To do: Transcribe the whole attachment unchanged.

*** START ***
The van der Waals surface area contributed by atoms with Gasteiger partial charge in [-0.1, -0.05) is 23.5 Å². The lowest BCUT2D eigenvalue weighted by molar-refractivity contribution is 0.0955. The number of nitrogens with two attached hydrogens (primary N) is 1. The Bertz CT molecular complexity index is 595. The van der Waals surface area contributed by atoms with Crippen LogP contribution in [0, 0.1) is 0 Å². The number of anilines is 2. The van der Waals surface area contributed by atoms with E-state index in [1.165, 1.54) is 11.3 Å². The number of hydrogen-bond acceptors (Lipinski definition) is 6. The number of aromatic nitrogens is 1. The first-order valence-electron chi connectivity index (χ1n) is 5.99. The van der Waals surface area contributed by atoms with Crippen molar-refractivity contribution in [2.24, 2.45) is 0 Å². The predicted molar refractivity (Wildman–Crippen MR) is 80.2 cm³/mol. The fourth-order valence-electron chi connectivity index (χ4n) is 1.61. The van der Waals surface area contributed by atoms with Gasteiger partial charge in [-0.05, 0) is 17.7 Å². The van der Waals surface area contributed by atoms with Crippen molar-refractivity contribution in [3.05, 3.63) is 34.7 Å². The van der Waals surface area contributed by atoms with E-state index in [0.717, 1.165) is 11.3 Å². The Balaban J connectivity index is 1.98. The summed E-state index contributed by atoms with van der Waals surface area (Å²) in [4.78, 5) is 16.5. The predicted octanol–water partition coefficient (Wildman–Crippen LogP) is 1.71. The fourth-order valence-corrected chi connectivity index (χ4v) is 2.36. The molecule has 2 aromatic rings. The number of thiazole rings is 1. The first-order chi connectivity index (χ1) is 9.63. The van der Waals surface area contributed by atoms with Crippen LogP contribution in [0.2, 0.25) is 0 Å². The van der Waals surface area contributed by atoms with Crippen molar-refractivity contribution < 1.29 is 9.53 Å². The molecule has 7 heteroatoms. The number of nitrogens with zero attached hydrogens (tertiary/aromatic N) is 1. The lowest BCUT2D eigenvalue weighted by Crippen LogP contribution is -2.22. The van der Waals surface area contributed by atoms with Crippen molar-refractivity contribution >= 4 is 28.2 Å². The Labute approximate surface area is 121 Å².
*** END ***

The van der Waals surface area contributed by atoms with Gasteiger partial charge in [-0.1, -0.05) is 23.5 Å². The lowest BCUT2D eigenvalue weighted by molar-refractivity contribution is 0.0955. The number of nitrogens with two attached hydrogens (primary N) is 1. The Bertz CT molecular complexity index is 595. The van der Waals surface area contributed by atoms with Crippen LogP contribution in [0, 0.1) is 0 Å². The number of anilines is 2. The van der Waals surface area contributed by atoms with E-state index in [1.165, 1.54) is 11.3 Å². The number of hydrogen-bond acceptors (Lipinski definition) is 6. The number of aromatic nitrogens is 1. The first-order valence-electron chi connectivity index (χ1n) is 5.99. The van der Waals surface area contributed by atoms with Crippen molar-refractivity contribution in [2.24, 2.45) is 0 Å². The predicted molar refractivity (Wildman–Crippen MR) is 80.2 cm³/mol. The fourth-order valence-electron chi connectivity index (χ4n) is 1.61. The van der Waals surface area contributed by atoms with Gasteiger partial charge in [-0.05, 0) is 17.7 Å². The van der Waals surface area contributed by atoms with Crippen molar-refractivity contribution in [3.05, 3.63) is 34.7 Å². The van der Waals surface area contributed by atoms with E-state index in [0.717, 1.165) is 11.3 Å². The Balaban J connectivity index is 1.98. The summed E-state index contributed by atoms with van der Waals surface area (Å²) in [4.78, 5) is 16.5. The predicted octanol–water partition coefficient (Wildman–Crippen LogP) is 1.71. The fourth-order valence-corrected chi connectivity index (χ4v) is 2.36. The molecule has 2 aromatic rings. The number of thiazole rings is 1. The first-order chi connectivity index (χ1) is 9.63. The van der Waals surface area contributed by atoms with Crippen LogP contribution in [0.2, 0.25) is 0 Å². The van der Waals surface area contributed by atoms with Crippen molar-refractivity contribution < 1.29 is 9.53 Å². The molecule has 7 heteroatoms. The number of nitrogens with zero attached hydrogens (tertiary/aromatic N) is 1. The lowest BCUT2D eigenvalue weighted by Crippen LogP contribution is -2.22. The van der Waals surface area contributed by atoms with Crippen molar-refractivity contribution >= 4 is 28.2 Å². The Labute approximate surface area is 121 Å².